If an attorney says Mrs., do you still change it to Ms.? I have been advised by a proofer to always use Ms. Any thoughts on this??

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But if it's not a contraction, why are we putting a period at the end of it? It's just something that has needled me for years because it goes against the rules. I thought that the genesis of Ms was that it was a word rather than it being derived from anything? I love to get other opinions. Thanks!
Here's a couple reference links of the word. I don't think it is a contraction, but I may be wrong. These do provide a pretty interesting read. :-)

Visual Thesaurus
Free Dictionary
These are great links, thanks. Yes, I suppose because I am in Canada we follow a lot of English and French rules; perhaps this is why I have followed using it without the period. It's great to have this resolved!
I'm glad you enjoyed the links. I do like the Wikipedia explanation the best, I think. Everything is gone over with a fine-toothed comb on Wikipedia. All articles are constantly being scrutinized for their validity.

It is kind of odd that there is what I call "regional punctuation."

For example, I always put the periods in front of the end quote, but I know that in England and Canada, they do it differently.

Example A. We went to the so-called "world championship."
Example B. We went to the so-called "world championship".

This is an ongoing battle on Wikipedia today. The Americans like Example A, and the English and Canadians like Example B.

I am a Junior Widipedian, and I contribute in one subject matter when time allows. My editor who adopted me uses Example B style, always correcting my Example A contributions. LOL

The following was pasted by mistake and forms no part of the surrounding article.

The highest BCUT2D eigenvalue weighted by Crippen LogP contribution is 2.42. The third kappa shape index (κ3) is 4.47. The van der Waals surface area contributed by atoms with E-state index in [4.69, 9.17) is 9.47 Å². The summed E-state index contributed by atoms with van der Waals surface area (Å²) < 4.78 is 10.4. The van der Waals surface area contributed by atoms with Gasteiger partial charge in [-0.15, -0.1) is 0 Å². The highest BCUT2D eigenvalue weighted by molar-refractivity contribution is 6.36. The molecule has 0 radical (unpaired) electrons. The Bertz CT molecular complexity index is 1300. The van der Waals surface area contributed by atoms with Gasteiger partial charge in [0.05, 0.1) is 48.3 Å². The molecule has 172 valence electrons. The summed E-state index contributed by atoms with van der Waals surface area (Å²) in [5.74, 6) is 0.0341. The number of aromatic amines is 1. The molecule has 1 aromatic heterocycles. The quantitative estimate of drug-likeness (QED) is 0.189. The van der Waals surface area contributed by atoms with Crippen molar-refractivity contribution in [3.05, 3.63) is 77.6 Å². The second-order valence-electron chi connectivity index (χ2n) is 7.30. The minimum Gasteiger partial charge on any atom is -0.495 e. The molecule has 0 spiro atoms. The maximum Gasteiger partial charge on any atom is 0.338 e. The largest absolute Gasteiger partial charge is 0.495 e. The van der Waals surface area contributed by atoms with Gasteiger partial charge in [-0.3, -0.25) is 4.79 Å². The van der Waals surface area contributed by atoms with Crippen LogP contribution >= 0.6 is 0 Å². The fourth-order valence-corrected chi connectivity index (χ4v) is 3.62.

I'm glad you mentioned the quotations because I do puntuate after the quotes unless the entire sentence is a quote . . . that's what I was instructed to do in school many, many years ago.

Yes, I love Wikipedia and may daughter uses it for help in school work constantly! We will say, "let's Google it" and we say "let's Wikipedia it". See my punctuation!
I'm not sure about using Wikipedia as your only source. Anyone can enter anything into Wikipedia. I would use Wikipedia and try to cross-reference with another source.

Check out this link for a possible answer.

Coming in late on the thread, but I'd never change Mrs. to Ms. Reading through the rest of the thread, I'll mention that when I was in school in ... do I have to say it? ... 1976, we were advised to change contractions ... "I don't" would be broken out into "I do not" for every speaker. That didn't last long ...

But my scopist recently suggested I change Miss to Ms., as no one uses Miss any more. Well, if they say Miss, I'll put Miss. Some ladies who are Mrs. are real happy to be a Mrs., and they'd be bothered by being addressed or called Ms.! Also, just like in transcripts witnesses get referred to as Mr. Jones, and they're immediately corrected, "Excuse me, that's Dr. Jones," I've also had witnesses point out that they are a Mrs. or a Ms. as opposed to what was actually said. So I think it does matter, and even after reading the thread, with regional practices included, I still wouldn't change it.

To sum up, I agree to write what is said!


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